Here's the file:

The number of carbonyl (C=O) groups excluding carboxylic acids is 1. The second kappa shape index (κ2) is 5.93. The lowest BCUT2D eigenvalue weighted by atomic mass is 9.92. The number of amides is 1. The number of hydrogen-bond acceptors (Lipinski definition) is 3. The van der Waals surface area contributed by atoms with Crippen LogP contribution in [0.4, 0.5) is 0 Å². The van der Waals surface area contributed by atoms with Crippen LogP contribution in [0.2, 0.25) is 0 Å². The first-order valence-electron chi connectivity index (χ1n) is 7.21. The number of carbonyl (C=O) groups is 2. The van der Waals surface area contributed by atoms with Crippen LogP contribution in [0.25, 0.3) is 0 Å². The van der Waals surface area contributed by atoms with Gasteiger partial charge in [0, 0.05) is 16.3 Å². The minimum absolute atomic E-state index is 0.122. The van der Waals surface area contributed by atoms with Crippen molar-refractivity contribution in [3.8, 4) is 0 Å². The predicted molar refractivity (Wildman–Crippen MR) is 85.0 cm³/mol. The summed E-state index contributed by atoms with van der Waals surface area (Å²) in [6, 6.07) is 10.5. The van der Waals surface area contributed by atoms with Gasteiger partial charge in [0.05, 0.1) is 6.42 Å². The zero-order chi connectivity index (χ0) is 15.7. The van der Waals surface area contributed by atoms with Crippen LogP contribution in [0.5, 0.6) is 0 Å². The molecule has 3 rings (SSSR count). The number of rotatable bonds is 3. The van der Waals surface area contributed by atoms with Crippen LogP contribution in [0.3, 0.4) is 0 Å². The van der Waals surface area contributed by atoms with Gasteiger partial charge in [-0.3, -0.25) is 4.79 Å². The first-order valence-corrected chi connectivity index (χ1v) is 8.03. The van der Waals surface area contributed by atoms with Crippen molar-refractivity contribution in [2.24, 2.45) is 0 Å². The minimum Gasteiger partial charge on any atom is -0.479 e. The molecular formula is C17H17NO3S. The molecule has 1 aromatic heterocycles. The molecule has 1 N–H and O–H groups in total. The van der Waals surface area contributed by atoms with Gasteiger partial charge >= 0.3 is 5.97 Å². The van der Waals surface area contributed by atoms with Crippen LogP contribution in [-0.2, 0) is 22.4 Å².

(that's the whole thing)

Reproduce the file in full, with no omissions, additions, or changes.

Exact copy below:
The number of carbonyl (C=O) groups excluding carboxylic acids is 1. The second kappa shape index (κ2) is 5.93. The lowest BCUT2D eigenvalue weighted by atomic mass is 9.92. The number of amides is 1. The number of hydrogen-bond acceptors (Lipinski definition) is 3. The van der Waals surface area contributed by atoms with Crippen LogP contribution in [0.4, 0.5) is 0 Å². The van der Waals surface area contributed by atoms with Crippen LogP contribution in [0.2, 0.25) is 0 Å². The first-order valence-electron chi connectivity index (χ1n) is 7.21. The number of carbonyl (C=O) groups is 2. The van der Waals surface area contributed by atoms with Crippen LogP contribution in [0.25, 0.3) is 0 Å². The van der Waals surface area contributed by atoms with Gasteiger partial charge in [0, 0.05) is 16.3 Å². The minimum absolute atomic E-state index is 0.122. The van der Waals surface area contributed by atoms with Crippen molar-refractivity contribution in [3.8, 4) is 0 Å². The predicted molar refractivity (Wildman–Crippen MR) is 85.0 cm³/mol. The summed E-state index contributed by atoms with van der Waals surface area (Å²) in [6, 6.07) is 10.5. The van der Waals surface area contributed by atoms with Gasteiger partial charge in [0.05, 0.1) is 6.42 Å². The zero-order chi connectivity index (χ0) is 15.7. The van der Waals surface area contributed by atoms with Crippen LogP contribution in [0.5, 0.6) is 0 Å². The molecule has 3 rings (SSSR count). The number of rotatable bonds is 3. The van der Waals surface area contributed by atoms with Crippen LogP contribution in [0.3, 0.4) is 0 Å². The van der Waals surface area contributed by atoms with Gasteiger partial charge in [-0.3, -0.25) is 4.79 Å². The first-order valence-corrected chi connectivity index (χ1v) is 8.03. The van der Waals surface area contributed by atoms with Crippen molar-refractivity contribution in [2.24, 2.45) is 0 Å². The minimum Gasteiger partial charge on any atom is -0.479 e. The molecular formula is C17H17NO3S. The molecule has 1 aromatic heterocycles. The molecule has 1 N–H and O–H groups in total. The van der Waals surface area contributed by atoms with Gasteiger partial charge >= 0.3 is 5.97 Å². The van der Waals surface area contributed by atoms with Crippen LogP contribution in [-0.2, 0) is 22.4 Å².